George Sotiropoulos to win by submission in Rd2
Brian Ebersole vs. Chris Lytle
Originally this was supposed to have been Chris Lytle Vs Carlos Condit which would have been a terrific fight, but instead an injury forced the UFC to draft in Brian Ebersole as a late replacement.
It’s a tough assignment for the experienced Australian Ebersole who was plucked from a nice seven fight winning streak in the regional promotions in order to take this fight. He’s not been fighting anyone of Lytle’s caliber though, and Lytle is on form at this moment in time.
Lytle is a tough as nails boxer with a surprisingly effective submission game which he’s only just started to showcase as little more often of late. Meanwhile Ebersole will be trying to implement his wrestling, which will be easier said than done against his crafty opponent.
Ebersole is a veteran and should put up a reasonable showing here, but I believe Lytle is a cut above in terms of overall ability, and will be able to avoid the Aussie’s clutches and light him up on the feet before pulling another submission out of his bag of tricks.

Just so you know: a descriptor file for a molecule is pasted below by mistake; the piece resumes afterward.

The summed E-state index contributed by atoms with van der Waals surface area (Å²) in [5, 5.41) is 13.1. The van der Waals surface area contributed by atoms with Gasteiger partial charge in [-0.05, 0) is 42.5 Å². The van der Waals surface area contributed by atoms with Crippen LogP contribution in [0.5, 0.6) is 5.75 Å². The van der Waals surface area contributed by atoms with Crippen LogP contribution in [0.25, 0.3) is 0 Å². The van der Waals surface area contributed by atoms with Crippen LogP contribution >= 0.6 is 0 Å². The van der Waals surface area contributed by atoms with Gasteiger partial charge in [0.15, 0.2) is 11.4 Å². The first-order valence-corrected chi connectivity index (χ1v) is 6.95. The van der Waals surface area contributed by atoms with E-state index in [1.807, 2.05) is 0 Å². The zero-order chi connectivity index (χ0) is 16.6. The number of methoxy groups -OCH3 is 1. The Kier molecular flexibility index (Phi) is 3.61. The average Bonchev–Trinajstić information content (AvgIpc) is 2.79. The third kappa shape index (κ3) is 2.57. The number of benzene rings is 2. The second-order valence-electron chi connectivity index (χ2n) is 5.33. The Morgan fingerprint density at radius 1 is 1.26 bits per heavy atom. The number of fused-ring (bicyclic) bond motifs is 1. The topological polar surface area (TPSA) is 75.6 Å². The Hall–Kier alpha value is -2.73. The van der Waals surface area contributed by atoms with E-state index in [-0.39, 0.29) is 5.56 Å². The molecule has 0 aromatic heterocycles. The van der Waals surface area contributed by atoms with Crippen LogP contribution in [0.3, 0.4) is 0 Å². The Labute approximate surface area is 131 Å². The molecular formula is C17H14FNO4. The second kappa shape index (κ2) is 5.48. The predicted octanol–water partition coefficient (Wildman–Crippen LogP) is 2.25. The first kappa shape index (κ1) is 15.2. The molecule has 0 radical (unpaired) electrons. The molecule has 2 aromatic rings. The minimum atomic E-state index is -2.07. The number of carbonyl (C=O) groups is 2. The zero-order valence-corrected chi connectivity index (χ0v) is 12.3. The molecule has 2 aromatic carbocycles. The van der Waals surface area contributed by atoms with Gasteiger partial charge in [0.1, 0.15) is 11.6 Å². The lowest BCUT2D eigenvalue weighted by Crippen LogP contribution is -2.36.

Chris Lytle to win by submission in Rd2.
Kyle Noke vs. Chris Camozzi
Kyle Noke will enjoy the backing of his home crowd when he makes a rare main-card appearance against fellow TUF 11 product Chris Camozzi.
This is a relatively even match-up and to be honest fairly unremarkable bout between two middleweights on the lower rungs of the middleweight ladder who have ‘jack-of-all-trades, master of none’, skill-set. Neither has particularly dangerous striking so it’s quite possible the most significant action of the bout will take place on the floor.
In an ideal world this would have formed part of the preliminary card, but on the positive side it is a chance for one of them to make a name for themselves.
I can see these two canceling themselves out to a large extent, but I believe Noke is the better of the two, and with the crowd cheering him on I see him getting the better of the exchanges to take the decision victory.
Kyle Noke to win by decision.
Prelims: (Predicted winners highlighted in bold)
Ross Pearson vs. Spencer Fisher
James Te Huna vs. Alexander Gustafsson
Nick Ring vs. Riki Fukuda
Mark Hunt vs. Chris Tuchscherer
Maciej Jewtuszko vs. Curt Warburton
Anthony Perosh vs. Tom Blackledge